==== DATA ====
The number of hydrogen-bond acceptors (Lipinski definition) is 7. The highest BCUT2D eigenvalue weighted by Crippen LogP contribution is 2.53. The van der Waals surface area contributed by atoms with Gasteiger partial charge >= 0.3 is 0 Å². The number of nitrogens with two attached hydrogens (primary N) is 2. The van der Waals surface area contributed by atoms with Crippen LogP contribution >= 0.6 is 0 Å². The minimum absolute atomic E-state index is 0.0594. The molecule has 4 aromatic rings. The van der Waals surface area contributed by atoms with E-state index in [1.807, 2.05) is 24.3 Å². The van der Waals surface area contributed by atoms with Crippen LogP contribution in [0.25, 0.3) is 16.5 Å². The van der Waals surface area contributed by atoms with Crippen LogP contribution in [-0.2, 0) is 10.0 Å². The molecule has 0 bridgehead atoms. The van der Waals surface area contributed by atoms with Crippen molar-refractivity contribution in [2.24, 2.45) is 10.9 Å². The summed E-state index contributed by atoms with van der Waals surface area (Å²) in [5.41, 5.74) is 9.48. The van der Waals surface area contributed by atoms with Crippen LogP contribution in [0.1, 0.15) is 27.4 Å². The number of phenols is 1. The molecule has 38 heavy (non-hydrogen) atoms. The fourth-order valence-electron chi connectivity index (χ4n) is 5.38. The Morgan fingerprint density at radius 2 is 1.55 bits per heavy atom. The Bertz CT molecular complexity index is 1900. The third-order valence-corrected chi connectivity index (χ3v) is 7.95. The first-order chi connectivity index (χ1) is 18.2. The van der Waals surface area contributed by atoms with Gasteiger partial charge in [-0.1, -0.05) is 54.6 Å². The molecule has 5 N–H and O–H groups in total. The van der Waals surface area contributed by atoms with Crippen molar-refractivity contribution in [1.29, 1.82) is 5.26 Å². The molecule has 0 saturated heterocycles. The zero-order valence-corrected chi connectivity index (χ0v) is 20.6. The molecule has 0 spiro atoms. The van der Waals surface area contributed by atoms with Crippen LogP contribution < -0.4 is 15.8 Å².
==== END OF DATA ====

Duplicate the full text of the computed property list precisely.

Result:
The number of hydrogen-bond acceptors (Lipinski definition) is 7. The highest BCUT2D eigenvalue weighted by Crippen LogP contribution is 2.53. The van der Waals surface area contributed by atoms with Gasteiger partial charge >= 0.3 is 0 Å². The number of nitrogens with two attached hydrogens (primary N) is 2. The van der Waals surface area contributed by atoms with Crippen LogP contribution >= 0.6 is 0 Å². The minimum absolute atomic E-state index is 0.0594. The molecule has 4 aromatic rings. The van der Waals surface area contributed by atoms with E-state index in [1.807, 2.05) is 24.3 Å². The van der Waals surface area contributed by atoms with Crippen LogP contribution in [0.25, 0.3) is 16.5 Å². The van der Waals surface area contributed by atoms with Crippen LogP contribution in [-0.2, 0) is 10.0 Å². The molecule has 0 bridgehead atoms. The van der Waals surface area contributed by atoms with Crippen molar-refractivity contribution in [2.24, 2.45) is 10.9 Å². The summed E-state index contributed by atoms with van der Waals surface area (Å²) in [5.41, 5.74) is 9.48. The van der Waals surface area contributed by atoms with Crippen LogP contribution in [0.1, 0.15) is 27.4 Å². The number of phenols is 1. The molecule has 38 heavy (non-hydrogen) atoms. The fourth-order valence-electron chi connectivity index (χ4n) is 5.38. The Morgan fingerprint density at radius 2 is 1.55 bits per heavy atom. The Bertz CT molecular complexity index is 1900. The third-order valence-corrected chi connectivity index (χ3v) is 7.95. The first-order chi connectivity index (χ1) is 18.2. The van der Waals surface area contributed by atoms with Gasteiger partial charge in [-0.1, -0.05) is 54.6 Å². The molecule has 5 N–H and O–H groups in total. The van der Waals surface area contributed by atoms with Crippen molar-refractivity contribution in [1.29, 1.82) is 5.26 Å². The molecule has 0 saturated heterocycles. The zero-order valence-corrected chi connectivity index (χ0v) is 20.6. The molecule has 0 spiro atoms. The van der Waals surface area contributed by atoms with Crippen LogP contribution < -0.4 is 15.8 Å².